An interesting Infographic on the subject of cyberbullying.

image from

uKnowKids Review & Rating… 4 stars (Very Good) –

Do you know your children's friends? Sure, you may meet some of them when they come over to play Dead Rising 2 or work on homework with your kid, but a huge amount of a modern kid's social interaction happens online. uKnowKids ($9.95/month or $99.95/year) aims to help you get familiar with your child's circle of online friends and warn you of any risky or inappropriate online interactions. It doesn't attempt to impose parental control on the kids; it's strictly an informational tool.


PC Magazine rated uKnowKids 4 stars (Very Good).

Not bad for a product and company that has been financed on a dime, not a dollar to date.

Congratulations to the entire team. Well done!

Investment capital: the rise of ‘angel’ investors – Christian Science Monitor

In 2009, Steve Woda and his brother Tim dreamed up a new company: an Internet-based service that would help inform parents about how to protect their children in today's high-tech world. The motivation was personal: In early 2009, a child predator had been caught stalking one of Tim's children via social media.

An experienced entrepreneur, Steve planned to seek seed funding in stages while he and his brother worked out the company's early kinks. The happy results so far: Since late 2009, their Arlington, Va., company,, has already attracted about $1 million from a progression of about 20 "angel" investors (individuals and groups who invest in start-up companies).

"Timing was on our side," says Steve,'s chief executive officer. "Unfortunately, there's a rising risk for kids online. But fortunately, we found a growing number of angels available to help us address this problem."

While the venture-capital industry continues to consolidate, making it hard for some entrepreneurs to get investment capital, angel investments are on the rise. Angel investors are typically wealthy individuals who, like venture capitalists, make high-risk investments in fledgling companies in hopes of reaping exceptional returns. The difference is that the money they typically provide is much less than what venture capitalists offer, so angels usually have funded very early stages of new businesses. But even that is changing.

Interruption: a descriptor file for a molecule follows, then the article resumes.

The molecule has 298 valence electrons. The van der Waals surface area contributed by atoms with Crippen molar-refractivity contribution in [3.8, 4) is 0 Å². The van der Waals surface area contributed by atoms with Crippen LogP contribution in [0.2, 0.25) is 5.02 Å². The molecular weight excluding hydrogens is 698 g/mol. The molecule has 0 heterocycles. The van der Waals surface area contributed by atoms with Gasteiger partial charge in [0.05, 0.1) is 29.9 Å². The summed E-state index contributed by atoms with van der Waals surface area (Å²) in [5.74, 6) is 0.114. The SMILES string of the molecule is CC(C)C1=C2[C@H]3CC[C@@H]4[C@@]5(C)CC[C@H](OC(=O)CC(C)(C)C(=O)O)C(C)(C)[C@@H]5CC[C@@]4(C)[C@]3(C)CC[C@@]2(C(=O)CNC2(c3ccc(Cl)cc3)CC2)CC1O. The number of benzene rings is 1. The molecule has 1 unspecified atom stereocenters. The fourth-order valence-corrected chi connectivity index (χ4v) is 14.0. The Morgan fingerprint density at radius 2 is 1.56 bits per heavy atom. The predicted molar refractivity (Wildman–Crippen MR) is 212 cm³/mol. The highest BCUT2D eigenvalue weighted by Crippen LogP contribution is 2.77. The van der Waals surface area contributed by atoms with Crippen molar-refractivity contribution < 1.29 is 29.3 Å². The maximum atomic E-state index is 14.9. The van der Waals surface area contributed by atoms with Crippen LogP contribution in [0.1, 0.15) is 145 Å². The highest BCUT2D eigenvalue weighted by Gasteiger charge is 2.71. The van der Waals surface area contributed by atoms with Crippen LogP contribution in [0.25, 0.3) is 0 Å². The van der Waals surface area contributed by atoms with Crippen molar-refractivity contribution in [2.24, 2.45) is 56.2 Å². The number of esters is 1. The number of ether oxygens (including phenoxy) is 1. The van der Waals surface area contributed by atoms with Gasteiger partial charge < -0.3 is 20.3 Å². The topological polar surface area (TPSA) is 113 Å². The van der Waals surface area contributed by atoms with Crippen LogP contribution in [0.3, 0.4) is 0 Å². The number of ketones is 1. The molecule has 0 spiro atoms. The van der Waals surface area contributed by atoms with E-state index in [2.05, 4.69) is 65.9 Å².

An interesting article about angel investors as well a bit of's history.


9 in 10 teens have witnessed bullying on social networks!

While Facebook and Twitter are popular sites for making friends, teens have also seen social media’s unfriendly side — 88 percent of them report having witnessed mean or cruel behavior, according to a new study.

About 12 percent of the teenagers said they saw this type of behavior online “frequently,” while 29 percent said they observed it “sometimes,” said the report by the Pew Research Center, which surveyed 799 teens between the ages of 12 and 17.

At the same time, 69 percent of the teens said their peers are mostly kind on social-networking sites, the research said. About 95 percent of all American teens between the ages of 12 and 17 use the Internet, with 80 percent of them using social- media sites, the report said.


This is an amazing study by Pew. 9 in 10 kids have witnessed bullying occur on the major social networks.

Mom and Dads need to get engaged… NOW!

My recommendation is that if you are a parent, you should immediately go to and take advantage of their free parental intelligence tools.

If you are a grandparent, aunt, uncle, etc…, share with those you love. Again, they have free tools you can start using today!